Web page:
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Special Issue: Addressing Gender Inequities in STEM through Interdisciplinary Perspectives
Published: 19-12-2022

Gender-Inclusive Instructional Practices in University Mathematics Classes

University of Groningen
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Oksana Kavatsyuk

Oksana Kavatsyuk is an assistant professor at the University College Groningen (University of Groningen), teaching various Physics and Mathematics courses. Currently, she and her team are exploring how all students regardless of their gender can be encouraged to explore their talents in mathematics to reach their full potential. Her research informs structural changes in the courses she teaches.

University of Groningen
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Maria Ioannou

Maria Ioannou is a social psychologist and she is currently employed as an assistant professor at the University College Groningen, University of Groningen. Her research interests lie in the area of intergroup relations and intergroup conflict. She is particularly interested in ways of reducing intergroup prejudice, stereotypes, and discrimination.  

University of Groningen
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Lucy Avraamidou

Lucy Avraamidou is professor of science education. Her research is associated with theoretical and empirical explorations of what it means to widen and diversify STEM participation in school and out-of-school settings through the lens of intersectionality. At the heart of the account of her work is an exploration of underrepresented groups' identity trajectories and negotiations with the use of narrative and life-history methods.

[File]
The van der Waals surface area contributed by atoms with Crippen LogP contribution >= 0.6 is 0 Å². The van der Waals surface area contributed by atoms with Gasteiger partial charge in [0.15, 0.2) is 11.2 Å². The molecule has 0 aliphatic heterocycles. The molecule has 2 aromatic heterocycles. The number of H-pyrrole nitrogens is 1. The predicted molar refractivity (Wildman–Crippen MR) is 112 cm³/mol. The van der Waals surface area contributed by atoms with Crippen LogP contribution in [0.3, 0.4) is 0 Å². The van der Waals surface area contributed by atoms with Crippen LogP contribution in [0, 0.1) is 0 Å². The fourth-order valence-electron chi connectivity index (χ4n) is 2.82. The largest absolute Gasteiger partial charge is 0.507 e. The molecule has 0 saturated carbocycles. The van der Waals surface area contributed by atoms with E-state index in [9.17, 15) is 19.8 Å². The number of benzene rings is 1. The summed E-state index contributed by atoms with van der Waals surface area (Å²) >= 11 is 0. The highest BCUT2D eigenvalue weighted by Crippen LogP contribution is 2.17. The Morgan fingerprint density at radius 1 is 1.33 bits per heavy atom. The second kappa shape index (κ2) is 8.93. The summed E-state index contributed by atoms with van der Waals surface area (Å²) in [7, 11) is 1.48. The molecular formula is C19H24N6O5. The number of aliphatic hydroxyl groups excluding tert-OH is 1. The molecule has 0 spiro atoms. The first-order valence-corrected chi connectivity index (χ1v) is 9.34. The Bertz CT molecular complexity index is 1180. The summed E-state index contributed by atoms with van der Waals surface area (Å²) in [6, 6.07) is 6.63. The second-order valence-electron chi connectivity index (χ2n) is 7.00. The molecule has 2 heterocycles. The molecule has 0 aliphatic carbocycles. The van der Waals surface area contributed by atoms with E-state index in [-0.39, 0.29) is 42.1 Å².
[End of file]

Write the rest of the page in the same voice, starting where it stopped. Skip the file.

gender; STEM identity; educational practices; higher education; the Netherlands

Abstract

Women have been underrepresented in STEM fields around the world (UNESCO, 2018). Prior research identified some of the reasons for this gender disparity such as systemic barriers, lack of confidence, lack of female role models, and cultural and gendered science stereotypes. These issues have been framed in contemporary literature within the construct of STEM identity. Building upon this literature, our project explored the role of the university classroom in supporting the development of a strong STEM identity and specifically the view of self as a competent science person. The project consisted of two parts. In the first part student-led desktop and empirical research focused on generating evidence-based recommendations for how an introductory Calculus course could be redesigned to be more gender-inclusive. The second pertained to the evaluation of the redesigned Calculus course centered around two main indicators of success: (i) students’ confidence as mathematics learners, and (ii) their intention to continue with STEM education. The project has scientific and practical implications as it contributes evidence towards understanding the kinds of activities that might support university students’ STEM identity development and provides a set of concrete, evidence-based, gender-inclusive instructional practices.

How to Cite

Kavatsyuk, O., Ioannou, M., & Avraamidou, L. (2022). Gender-Inclusive Instructional Practices in University Mathematics Classes. International Journal of Gender, Science and Technology, 14(2), 280–295. Retrieved from https://genderandset.open.ac.uk/index.php/genderandset/article/view/1400